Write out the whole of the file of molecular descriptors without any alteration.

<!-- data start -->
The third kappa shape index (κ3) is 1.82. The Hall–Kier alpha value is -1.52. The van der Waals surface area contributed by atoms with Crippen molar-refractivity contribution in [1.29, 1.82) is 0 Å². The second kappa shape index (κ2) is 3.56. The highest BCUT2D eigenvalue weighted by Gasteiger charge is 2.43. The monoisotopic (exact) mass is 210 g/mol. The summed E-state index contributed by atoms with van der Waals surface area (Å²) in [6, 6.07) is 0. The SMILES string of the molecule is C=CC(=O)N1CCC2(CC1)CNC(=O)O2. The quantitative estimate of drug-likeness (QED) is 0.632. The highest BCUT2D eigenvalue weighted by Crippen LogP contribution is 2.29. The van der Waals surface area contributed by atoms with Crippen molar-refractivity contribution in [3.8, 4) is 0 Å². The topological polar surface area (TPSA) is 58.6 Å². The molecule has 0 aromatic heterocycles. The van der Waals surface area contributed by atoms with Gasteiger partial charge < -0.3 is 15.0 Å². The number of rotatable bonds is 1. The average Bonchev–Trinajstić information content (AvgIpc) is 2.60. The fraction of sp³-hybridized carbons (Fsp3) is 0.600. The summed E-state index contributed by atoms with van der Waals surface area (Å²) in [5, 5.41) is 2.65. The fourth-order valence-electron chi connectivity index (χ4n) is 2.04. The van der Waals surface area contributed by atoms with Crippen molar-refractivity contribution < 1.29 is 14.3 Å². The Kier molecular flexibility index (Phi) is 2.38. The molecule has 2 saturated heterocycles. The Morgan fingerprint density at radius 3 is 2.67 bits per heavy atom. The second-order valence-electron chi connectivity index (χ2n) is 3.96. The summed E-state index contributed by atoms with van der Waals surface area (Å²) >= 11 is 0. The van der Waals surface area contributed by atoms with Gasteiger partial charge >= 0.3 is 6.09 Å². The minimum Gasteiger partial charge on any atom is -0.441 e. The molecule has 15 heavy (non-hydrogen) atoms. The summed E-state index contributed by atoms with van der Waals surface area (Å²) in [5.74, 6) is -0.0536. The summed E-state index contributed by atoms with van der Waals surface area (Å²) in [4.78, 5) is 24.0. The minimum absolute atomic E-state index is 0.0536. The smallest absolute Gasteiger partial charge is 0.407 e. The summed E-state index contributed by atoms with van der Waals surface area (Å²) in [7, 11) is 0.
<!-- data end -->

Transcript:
The third kappa shape index (κ3) is 1.82. The Hall–Kier alpha value is -1.52. The van der Waals surface area contributed by atoms with Crippen molar-refractivity contribution in [1.29, 1.82) is 0 Å². The second kappa shape index (κ2) is 3.56. The highest BCUT2D eigenvalue weighted by Gasteiger charge is 2.43. The monoisotopic (exact) mass is 210 g/mol. The summed E-state index contributed by atoms with van der Waals surface area (Å²) in [6, 6.07) is 0. The SMILES string of the molecule is C=CC(=O)N1CCC2(CC1)CNC(=O)O2. The quantitative estimate of drug-likeness (QED) is 0.632. The highest BCUT2D eigenvalue weighted by Crippen LogP contribution is 2.29. The van der Waals surface area contributed by atoms with Crippen molar-refractivity contribution in [3.8, 4) is 0 Å². The topological polar surface area (TPSA) is 58.6 Å². The molecule has 0 aromatic heterocycles. The van der Waals surface area contributed by atoms with Gasteiger partial charge < -0.3 is 15.0 Å². The number of rotatable bonds is 1. The average Bonchev–Trinajstić information content (AvgIpc) is 2.60. The fraction of sp³-hybridized carbons (Fsp3) is 0.600. The summed E-state index contributed by atoms with van der Waals surface area (Å²) in [5, 5.41) is 2.65. The fourth-order valence-electron chi connectivity index (χ4n) is 2.04. The van der Waals surface area contributed by atoms with Crippen molar-refractivity contribution < 1.29 is 14.3 Å². The Kier molecular flexibility index (Phi) is 2.38. The molecule has 2 saturated heterocycles. The Morgan fingerprint density at radius 3 is 2.67 bits per heavy atom. The second-order valence-electron chi connectivity index (χ2n) is 3.96. The summed E-state index contributed by atoms with van der Waals surface area (Å²) >= 11 is 0. The van der Waals surface area contributed by atoms with Gasteiger partial charge >= 0.3 is 6.09 Å². The minimum Gasteiger partial charge on any atom is -0.441 e. The molecule has 15 heavy (non-hydrogen) atoms. The summed E-state index contributed by atoms with van der Waals surface area (Å²) in [5.74, 6) is -0.0536. The summed E-state index contributed by atoms with van der Waals surface area (Å²) in [4.78, 5) is 24.0. The minimum absolute atomic E-state index is 0.0536. The smallest absolute Gasteiger partial charge is 0.407 e. The summed E-state index contributed by atoms with van der Waals surface area (Å²) in [7, 11) is 0.